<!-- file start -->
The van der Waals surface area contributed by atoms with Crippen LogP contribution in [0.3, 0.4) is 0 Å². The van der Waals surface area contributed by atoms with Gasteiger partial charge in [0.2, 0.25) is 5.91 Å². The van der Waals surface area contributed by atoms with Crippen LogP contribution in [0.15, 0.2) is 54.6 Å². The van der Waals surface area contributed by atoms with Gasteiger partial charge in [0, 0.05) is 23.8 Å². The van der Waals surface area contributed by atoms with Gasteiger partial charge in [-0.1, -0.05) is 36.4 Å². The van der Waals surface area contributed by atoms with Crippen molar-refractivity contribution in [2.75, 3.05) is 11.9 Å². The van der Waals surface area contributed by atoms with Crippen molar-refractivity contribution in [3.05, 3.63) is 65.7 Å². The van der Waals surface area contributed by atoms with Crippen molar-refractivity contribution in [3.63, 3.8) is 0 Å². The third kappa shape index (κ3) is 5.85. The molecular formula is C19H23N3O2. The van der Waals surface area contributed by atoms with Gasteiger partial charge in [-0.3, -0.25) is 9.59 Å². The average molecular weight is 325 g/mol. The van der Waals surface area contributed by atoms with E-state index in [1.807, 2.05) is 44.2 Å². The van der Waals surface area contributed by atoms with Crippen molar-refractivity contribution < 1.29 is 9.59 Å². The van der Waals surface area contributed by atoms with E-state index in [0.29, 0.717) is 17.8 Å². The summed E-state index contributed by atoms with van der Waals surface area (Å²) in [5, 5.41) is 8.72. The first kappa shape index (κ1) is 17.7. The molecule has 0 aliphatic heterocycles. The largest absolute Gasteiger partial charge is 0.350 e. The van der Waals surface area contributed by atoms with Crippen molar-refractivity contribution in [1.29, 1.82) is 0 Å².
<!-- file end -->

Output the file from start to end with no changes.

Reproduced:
The van der Waals surface area contributed by atoms with Crippen LogP contribution in [0.3, 0.4) is 0 Å². The van der Waals surface area contributed by atoms with Gasteiger partial charge in [0.2, 0.25) is 5.91 Å². The van der Waals surface area contributed by atoms with Crippen LogP contribution in [0.15, 0.2) is 54.6 Å². The van der Waals surface area contributed by atoms with Gasteiger partial charge in [0, 0.05) is 23.8 Å². The van der Waals surface area contributed by atoms with Gasteiger partial charge in [-0.1, -0.05) is 36.4 Å². The van der Waals surface area contributed by atoms with Crippen molar-refractivity contribution in [2.75, 3.05) is 11.9 Å². The van der Waals surface area contributed by atoms with Crippen molar-refractivity contribution in [3.05, 3.63) is 65.7 Å². The van der Waals surface area contributed by atoms with Crippen molar-refractivity contribution in [3.63, 3.8) is 0 Å². The third kappa shape index (κ3) is 5.85. The molecular formula is C19H23N3O2. The van der Waals surface area contributed by atoms with Gasteiger partial charge in [-0.3, -0.25) is 9.59 Å². The average molecular weight is 325 g/mol. The van der Waals surface area contributed by atoms with E-state index in [1.807, 2.05) is 44.2 Å². The van der Waals surface area contributed by atoms with Crippen molar-refractivity contribution < 1.29 is 9.59 Å². The van der Waals surface area contributed by atoms with E-state index in [0.29, 0.717) is 17.8 Å². The summed E-state index contributed by atoms with van der Waals surface area (Å²) in [5, 5.41) is 8.72. The first kappa shape index (κ1) is 17.7. The molecule has 0 aliphatic heterocycles. The largest absolute Gasteiger partial charge is 0.350 e. The van der Waals surface area contributed by atoms with Crippen molar-refractivity contribution in [1.29, 1.82) is 0 Å².